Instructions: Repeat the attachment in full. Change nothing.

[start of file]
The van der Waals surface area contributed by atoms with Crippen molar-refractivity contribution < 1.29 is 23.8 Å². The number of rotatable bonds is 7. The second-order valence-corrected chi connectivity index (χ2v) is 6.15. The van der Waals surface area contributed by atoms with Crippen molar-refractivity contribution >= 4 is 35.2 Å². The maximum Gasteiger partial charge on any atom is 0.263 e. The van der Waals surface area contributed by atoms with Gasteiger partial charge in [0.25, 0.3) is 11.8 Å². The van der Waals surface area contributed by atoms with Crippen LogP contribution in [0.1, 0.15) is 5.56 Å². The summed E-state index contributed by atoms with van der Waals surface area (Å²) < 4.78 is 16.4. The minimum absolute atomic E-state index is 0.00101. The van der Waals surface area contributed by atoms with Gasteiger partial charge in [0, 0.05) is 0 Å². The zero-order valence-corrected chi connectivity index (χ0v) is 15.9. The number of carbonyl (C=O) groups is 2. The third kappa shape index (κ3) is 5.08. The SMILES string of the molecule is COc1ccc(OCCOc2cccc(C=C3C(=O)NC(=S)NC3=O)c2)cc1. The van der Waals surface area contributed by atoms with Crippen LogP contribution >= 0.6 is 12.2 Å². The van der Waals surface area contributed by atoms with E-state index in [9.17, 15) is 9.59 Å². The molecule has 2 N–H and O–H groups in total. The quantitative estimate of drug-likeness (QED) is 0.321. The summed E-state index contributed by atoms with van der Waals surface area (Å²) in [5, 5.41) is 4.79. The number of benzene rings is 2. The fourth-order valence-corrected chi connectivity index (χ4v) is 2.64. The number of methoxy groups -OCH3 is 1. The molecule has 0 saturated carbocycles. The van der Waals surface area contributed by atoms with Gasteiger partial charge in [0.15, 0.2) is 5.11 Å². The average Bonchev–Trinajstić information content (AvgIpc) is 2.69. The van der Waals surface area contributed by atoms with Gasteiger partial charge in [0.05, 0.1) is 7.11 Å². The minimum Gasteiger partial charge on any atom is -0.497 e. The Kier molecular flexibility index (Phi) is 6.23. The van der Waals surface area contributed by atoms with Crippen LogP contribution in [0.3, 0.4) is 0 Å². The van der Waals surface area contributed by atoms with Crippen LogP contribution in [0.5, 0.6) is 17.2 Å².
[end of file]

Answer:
The van der Waals surface area contributed by atoms with Crippen molar-refractivity contribution < 1.29 is 23.8 Å². The number of rotatable bonds is 7. The second-order valence-corrected chi connectivity index (χ2v) is 6.15. The van der Waals surface area contributed by atoms with Crippen molar-refractivity contribution >= 4 is 35.2 Å². The maximum Gasteiger partial charge on any atom is 0.263 e. The van der Waals surface area contributed by atoms with Gasteiger partial charge in [0.25, 0.3) is 11.8 Å². The van der Waals surface area contributed by atoms with Crippen LogP contribution in [0.1, 0.15) is 5.56 Å². The summed E-state index contributed by atoms with van der Waals surface area (Å²) < 4.78 is 16.4. The minimum absolute atomic E-state index is 0.00101. The van der Waals surface area contributed by atoms with Gasteiger partial charge in [0, 0.05) is 0 Å². The zero-order valence-corrected chi connectivity index (χ0v) is 15.9. The number of carbonyl (C=O) groups is 2. The third kappa shape index (κ3) is 5.08. The SMILES string of the molecule is COc1ccc(OCCOc2cccc(C=C3C(=O)NC(=S)NC3=O)c2)cc1. The van der Waals surface area contributed by atoms with Crippen LogP contribution >= 0.6 is 12.2 Å². The van der Waals surface area contributed by atoms with E-state index in [9.17, 15) is 9.59 Å². The molecule has 2 N–H and O–H groups in total. The quantitative estimate of drug-likeness (QED) is 0.321. The summed E-state index contributed by atoms with van der Waals surface area (Å²) in [5, 5.41) is 4.79. The number of benzene rings is 2. The fourth-order valence-corrected chi connectivity index (χ4v) is 2.64. The number of methoxy groups -OCH3 is 1. The molecule has 0 saturated carbocycles. The van der Waals surface area contributed by atoms with Gasteiger partial charge in [0.15, 0.2) is 5.11 Å². The average Bonchev–Trinajstić information content (AvgIpc) is 2.69. The van der Waals surface area contributed by atoms with Gasteiger partial charge in [0.05, 0.1) is 7.11 Å². The minimum Gasteiger partial charge on any atom is -0.497 e. The Kier molecular flexibility index (Phi) is 6.23. The van der Waals surface area contributed by atoms with Crippen LogP contribution in [0.3, 0.4) is 0 Å². The van der Waals surface area contributed by atoms with Crippen LogP contribution in [0.5, 0.6) is 17.2 Å².